Another bruising day for the NBA and its referees. Tim Donaghy finally got sentenced, following delay after delay as the league thought and hoped it would have been past this moment months ago, and the whole mess returned to the tip of the news cycle. Only the Green Bay Packers are happy.
Donaghy, facing the possibility of 33 months in prison, just got 15 from a judge in New York. The lawyer types will break down the tape and offer the legal analysis.
The basketball analysis:
*At least Donaghy knows his stretch. The NBA is still looking at the possibility of life in public-perception jail.
*Today is a welcome development for the league at least in that it allows another healing step. Top execs had decided to wait for sentencing to release the internal investigation by a former member of the criminal division of the U.S. Attorney's office, hoping that self-described "comprehensive review of the league's rules, policies, and procedures relating to gambling and its officiating program" might gather new information until the very end. This is that end, with a measure of closure on this important portion.
*And, the National Basketball Referees Assn. has been quiet through all this.
Strangely, uncomfortably, noticeably quiet.
For all the fine-print legalese and intentionally vague moments (Donaghy accuses two of the three refs that worked Game 6 of Kings-Lakers in 2002 of throwing the outcome and doesn't say which two -- classic), little of this fiasco is as confusing as union leaders refusing to stand up for its membership.
A couple of respected refs (Dick Bavetta and Bob Delaney) are getting pilloried, the NBRA is offering little response, and the rank-and-file is noticing. Some game officials are wondering why their voice isn't being heard, aware that the union has to be its voice since they are prohibited from public comment without permission and the league won't give out permission slips on this one to sneeze. So they quietly wonder about the perception that the union doesn't have their back, agreeing it doesn't feel right.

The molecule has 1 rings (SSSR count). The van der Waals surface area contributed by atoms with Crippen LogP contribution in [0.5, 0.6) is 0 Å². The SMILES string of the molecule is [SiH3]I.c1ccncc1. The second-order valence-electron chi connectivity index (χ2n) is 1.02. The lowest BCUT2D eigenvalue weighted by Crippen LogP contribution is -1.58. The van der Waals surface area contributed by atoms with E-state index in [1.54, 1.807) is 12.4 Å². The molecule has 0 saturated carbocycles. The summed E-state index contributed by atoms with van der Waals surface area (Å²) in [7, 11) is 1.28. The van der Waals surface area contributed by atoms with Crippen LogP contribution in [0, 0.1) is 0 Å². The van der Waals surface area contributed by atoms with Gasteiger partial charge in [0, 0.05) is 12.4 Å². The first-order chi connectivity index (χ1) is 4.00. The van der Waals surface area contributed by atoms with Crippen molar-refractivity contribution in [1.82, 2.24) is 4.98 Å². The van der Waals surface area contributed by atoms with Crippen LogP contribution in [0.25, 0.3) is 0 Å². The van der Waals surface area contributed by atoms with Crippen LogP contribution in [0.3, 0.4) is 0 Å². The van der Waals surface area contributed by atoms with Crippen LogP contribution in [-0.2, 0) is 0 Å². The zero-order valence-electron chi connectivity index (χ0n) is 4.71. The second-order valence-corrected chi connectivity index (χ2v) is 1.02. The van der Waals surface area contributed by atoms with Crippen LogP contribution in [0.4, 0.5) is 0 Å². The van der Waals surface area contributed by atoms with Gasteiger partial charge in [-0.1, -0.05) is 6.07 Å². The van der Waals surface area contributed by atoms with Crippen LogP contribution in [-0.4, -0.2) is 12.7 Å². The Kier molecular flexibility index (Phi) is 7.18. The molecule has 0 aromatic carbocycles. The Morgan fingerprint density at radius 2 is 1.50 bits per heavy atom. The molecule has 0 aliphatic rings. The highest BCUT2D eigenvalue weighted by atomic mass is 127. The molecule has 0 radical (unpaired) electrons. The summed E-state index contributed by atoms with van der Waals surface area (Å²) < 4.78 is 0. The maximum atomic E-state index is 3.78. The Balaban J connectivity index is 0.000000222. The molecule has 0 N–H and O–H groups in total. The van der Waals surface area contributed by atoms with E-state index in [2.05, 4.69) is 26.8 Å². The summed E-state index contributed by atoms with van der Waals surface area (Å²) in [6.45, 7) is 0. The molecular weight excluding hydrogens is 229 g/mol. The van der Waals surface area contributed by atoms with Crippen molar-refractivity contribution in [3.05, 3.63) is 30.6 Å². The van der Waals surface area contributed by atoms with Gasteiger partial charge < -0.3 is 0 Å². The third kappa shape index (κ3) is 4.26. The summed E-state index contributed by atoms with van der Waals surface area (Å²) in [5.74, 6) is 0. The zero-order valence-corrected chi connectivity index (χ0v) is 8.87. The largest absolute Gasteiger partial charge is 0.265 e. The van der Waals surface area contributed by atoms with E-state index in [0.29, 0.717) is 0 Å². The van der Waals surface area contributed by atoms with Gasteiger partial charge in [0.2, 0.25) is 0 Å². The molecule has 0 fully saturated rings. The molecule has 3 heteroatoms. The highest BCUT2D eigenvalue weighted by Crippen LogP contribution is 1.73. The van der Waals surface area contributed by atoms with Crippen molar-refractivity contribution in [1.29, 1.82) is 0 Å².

There is no mutiny at hand -- comments about NBRA leader Lamell McMorris are overwhelmingly positive, and understandably so. McMorris has previously done great work in addressing the crisis with openness. Over the course of our many conversations, I have been struck by an honesty and a willingness to confront a bad situation rather than try to spin it.
But there is disappointment and wonder. As soon as Donaghy shoved Bavetta and Delaney into the cyclone, and then later when records showed a strange number of brief phone calls between Donaghy and Scott Foster, the union has gone quiet. No one has been speaking out on behalf of the indirectly accused, especially Bavetta and Delaney and their lengthy and successful careers.
McMorris is either over-deferring to David Stern or figuring the sooner the talking stops the sooner all this goes away.
On Point 2: Bad plan. This is a perception game and the refs are getting trounced. It's not going away.
On Point 1: More understandable. The union and the league have been coordinating signals since the crisis broke last summer and Stern does have the booming voice for the defense. The NBA has a public-relations machine. The people in that department are very good and very experienced, and PR has always been a Stern priority.
But just maybe this isn't such a good time for the refs to be riding the Stern coattails. Besides, his role has become to rescue the perception of the league. If anyone is going to stand up for Delaney and Bavetta, the union would seem a logical place to start.